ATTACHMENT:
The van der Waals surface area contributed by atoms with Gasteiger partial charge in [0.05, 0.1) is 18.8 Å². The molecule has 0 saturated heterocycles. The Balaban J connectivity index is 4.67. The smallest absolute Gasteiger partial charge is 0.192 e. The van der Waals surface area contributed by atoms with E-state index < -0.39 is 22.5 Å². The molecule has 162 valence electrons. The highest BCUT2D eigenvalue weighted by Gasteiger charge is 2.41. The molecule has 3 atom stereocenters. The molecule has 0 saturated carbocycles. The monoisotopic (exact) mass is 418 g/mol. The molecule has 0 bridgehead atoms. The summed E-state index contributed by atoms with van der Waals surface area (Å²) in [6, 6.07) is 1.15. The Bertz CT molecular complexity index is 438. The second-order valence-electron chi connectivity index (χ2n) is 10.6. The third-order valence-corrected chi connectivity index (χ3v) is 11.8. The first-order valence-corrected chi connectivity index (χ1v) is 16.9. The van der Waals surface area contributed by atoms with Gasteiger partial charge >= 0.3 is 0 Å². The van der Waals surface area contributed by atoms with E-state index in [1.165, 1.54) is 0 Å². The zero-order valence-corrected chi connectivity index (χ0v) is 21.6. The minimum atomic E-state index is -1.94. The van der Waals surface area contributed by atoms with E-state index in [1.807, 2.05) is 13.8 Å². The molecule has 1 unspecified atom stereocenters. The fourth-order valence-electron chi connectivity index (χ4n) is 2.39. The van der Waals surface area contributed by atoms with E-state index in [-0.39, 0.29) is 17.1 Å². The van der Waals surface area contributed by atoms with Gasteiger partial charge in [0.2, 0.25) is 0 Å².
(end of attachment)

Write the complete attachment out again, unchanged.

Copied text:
The van der Waals surface area contributed by atoms with Gasteiger partial charge in [0.05, 0.1) is 18.8 Å². The molecule has 0 saturated heterocycles. The Balaban J connectivity index is 4.67. The smallest absolute Gasteiger partial charge is 0.192 e. The van der Waals surface area contributed by atoms with E-state index < -0.39 is 22.5 Å². The molecule has 162 valence electrons. The highest BCUT2D eigenvalue weighted by Gasteiger charge is 2.41. The molecule has 3 atom stereocenters. The molecule has 0 saturated carbocycles. The monoisotopic (exact) mass is 418 g/mol. The molecule has 0 bridgehead atoms. The summed E-state index contributed by atoms with van der Waals surface area (Å²) in [6, 6.07) is 1.15. The Bertz CT molecular complexity index is 438. The second-order valence-electron chi connectivity index (χ2n) is 10.6. The third-order valence-corrected chi connectivity index (χ3v) is 11.8. The first-order valence-corrected chi connectivity index (χ1v) is 16.9. The van der Waals surface area contributed by atoms with Gasteiger partial charge >= 0.3 is 0 Å². The van der Waals surface area contributed by atoms with E-state index in [1.165, 1.54) is 0 Å². The zero-order valence-corrected chi connectivity index (χ0v) is 21.6. The minimum atomic E-state index is -1.94. The van der Waals surface area contributed by atoms with E-state index in [1.807, 2.05) is 13.8 Å². The molecule has 1 unspecified atom stereocenters. The fourth-order valence-electron chi connectivity index (χ4n) is 2.39. The van der Waals surface area contributed by atoms with E-state index in [-0.39, 0.29) is 17.1 Å². The van der Waals surface area contributed by atoms with Gasteiger partial charge in [0.2, 0.25) is 0 Å².